Jason Taumalolo's immediate – and powerful – impact upon rugby league in Tonga has resulted in the Pacific Island nation renaming its national competition after the North Queensland Cowboys superstar.
NRL.com can reveal ''The Jason Taumalolo Cup'' will kick off on February 17 and the man himself is thrilled.
Taumalolo's World Cup story was the most intriguing of the tournament, with his last-minute decision to play for Tonga rather than for New Zealand attracting both praise and criticism.
The sight of Taumalolo leading Tonga's Sipi Tau ahead of their pool match against the Kiwi's will remain one of the lasting images of the tournament.
That, combined with his outstanding play, has resulted in the decision.
''Tonga's dominated by rugby union, pretty much every time, so for us boys to put rugby league on the map in Tonga, now everyone is starting to play rugby league,'' Taumalolo said.
''It's growing, so hopefully in a few years' time there will be a bit of a grassroots, and boys coming through the ranks in [the] NRL system.''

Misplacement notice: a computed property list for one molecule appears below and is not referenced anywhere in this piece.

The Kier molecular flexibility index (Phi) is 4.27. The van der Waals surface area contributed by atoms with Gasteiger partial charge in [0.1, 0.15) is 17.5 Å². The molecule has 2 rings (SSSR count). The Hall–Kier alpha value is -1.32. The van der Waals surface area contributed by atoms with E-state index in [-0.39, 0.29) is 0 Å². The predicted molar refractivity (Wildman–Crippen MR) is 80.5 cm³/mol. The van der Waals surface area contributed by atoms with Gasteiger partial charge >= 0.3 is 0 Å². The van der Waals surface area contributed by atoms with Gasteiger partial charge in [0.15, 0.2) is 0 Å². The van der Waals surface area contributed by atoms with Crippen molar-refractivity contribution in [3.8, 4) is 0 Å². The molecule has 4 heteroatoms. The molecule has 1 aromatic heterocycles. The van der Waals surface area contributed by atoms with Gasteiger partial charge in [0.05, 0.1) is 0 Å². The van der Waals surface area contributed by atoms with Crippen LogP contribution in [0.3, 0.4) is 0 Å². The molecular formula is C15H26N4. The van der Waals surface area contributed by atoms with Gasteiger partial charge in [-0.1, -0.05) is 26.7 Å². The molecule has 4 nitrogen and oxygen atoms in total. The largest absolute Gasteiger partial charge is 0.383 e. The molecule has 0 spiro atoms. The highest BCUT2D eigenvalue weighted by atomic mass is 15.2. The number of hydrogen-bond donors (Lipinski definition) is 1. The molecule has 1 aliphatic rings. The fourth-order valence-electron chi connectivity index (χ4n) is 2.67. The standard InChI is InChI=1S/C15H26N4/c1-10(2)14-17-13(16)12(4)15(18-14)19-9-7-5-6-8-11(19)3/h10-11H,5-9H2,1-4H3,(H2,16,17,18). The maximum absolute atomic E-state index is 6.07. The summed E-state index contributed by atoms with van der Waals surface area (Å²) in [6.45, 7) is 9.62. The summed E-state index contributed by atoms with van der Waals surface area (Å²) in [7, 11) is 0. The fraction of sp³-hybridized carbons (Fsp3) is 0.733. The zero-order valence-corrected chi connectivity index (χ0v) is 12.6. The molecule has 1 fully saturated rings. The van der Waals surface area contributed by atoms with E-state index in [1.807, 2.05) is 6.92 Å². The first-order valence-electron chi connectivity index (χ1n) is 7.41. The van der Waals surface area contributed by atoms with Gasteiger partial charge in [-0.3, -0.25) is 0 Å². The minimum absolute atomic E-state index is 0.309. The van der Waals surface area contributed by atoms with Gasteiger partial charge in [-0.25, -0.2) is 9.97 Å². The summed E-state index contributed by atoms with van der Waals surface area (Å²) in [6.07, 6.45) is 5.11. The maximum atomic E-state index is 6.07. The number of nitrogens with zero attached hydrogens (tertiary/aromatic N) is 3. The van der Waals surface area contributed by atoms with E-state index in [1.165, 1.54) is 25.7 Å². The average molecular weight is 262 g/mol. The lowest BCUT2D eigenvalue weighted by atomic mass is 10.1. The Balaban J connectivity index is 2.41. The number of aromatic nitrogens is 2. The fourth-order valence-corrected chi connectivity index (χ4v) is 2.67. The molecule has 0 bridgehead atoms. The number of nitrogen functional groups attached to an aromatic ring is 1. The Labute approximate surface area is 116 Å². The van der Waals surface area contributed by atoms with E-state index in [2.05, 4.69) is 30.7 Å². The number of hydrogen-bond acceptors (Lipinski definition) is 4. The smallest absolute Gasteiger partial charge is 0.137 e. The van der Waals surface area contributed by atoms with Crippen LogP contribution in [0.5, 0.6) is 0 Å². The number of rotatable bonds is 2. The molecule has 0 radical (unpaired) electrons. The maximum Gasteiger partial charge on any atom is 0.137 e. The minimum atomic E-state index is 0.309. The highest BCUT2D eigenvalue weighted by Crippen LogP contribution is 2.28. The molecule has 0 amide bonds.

Taumalolo also revealed that he was contacted by members of the Kiwi World Cup staff after his pre-tournament announcement, and the messages were positive.
''When I said I was going to go back and play for Tonga I had a few of the Kiwi staff message me and tell me how proud they are of me for deciding to go and represent my heritage and fully supporting my decision,'' he said.
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''For them to support me like that it gave me confidence going back, but a lot of the media and that, didn’t really approve of the decisions.''
Tonga's Rugby League Manager Tavake Fungapo, who is behind the decision to rename the competition, thanked the World Cup squad for their positive contributions.
''Just overall the World Cup itself, just so grateful that Jason and Andrew and those guys were the guys who really made it happen,'' he said.
''We struggled to get clubs to participate in our [domestic] competition and last year we had 14 clubs and this year we’ve got over 24 clubs.''
Tongan Rugby League didn't stop at Taumalolo when it came to renaming its competitions.
Manu Vatuvei, Solomone Kata, Konrad Hurrell and Tuimoala Lolohea will all have age-restricted leagues named after them.
In further news, Andrew Fifita has agreed to support a Nines Competition named in his honour which will be played on his home island of Eua.
The NRL understands players plan to visit during their respective bye rounds to help with workshops and clinics to ensure the game continues to grow.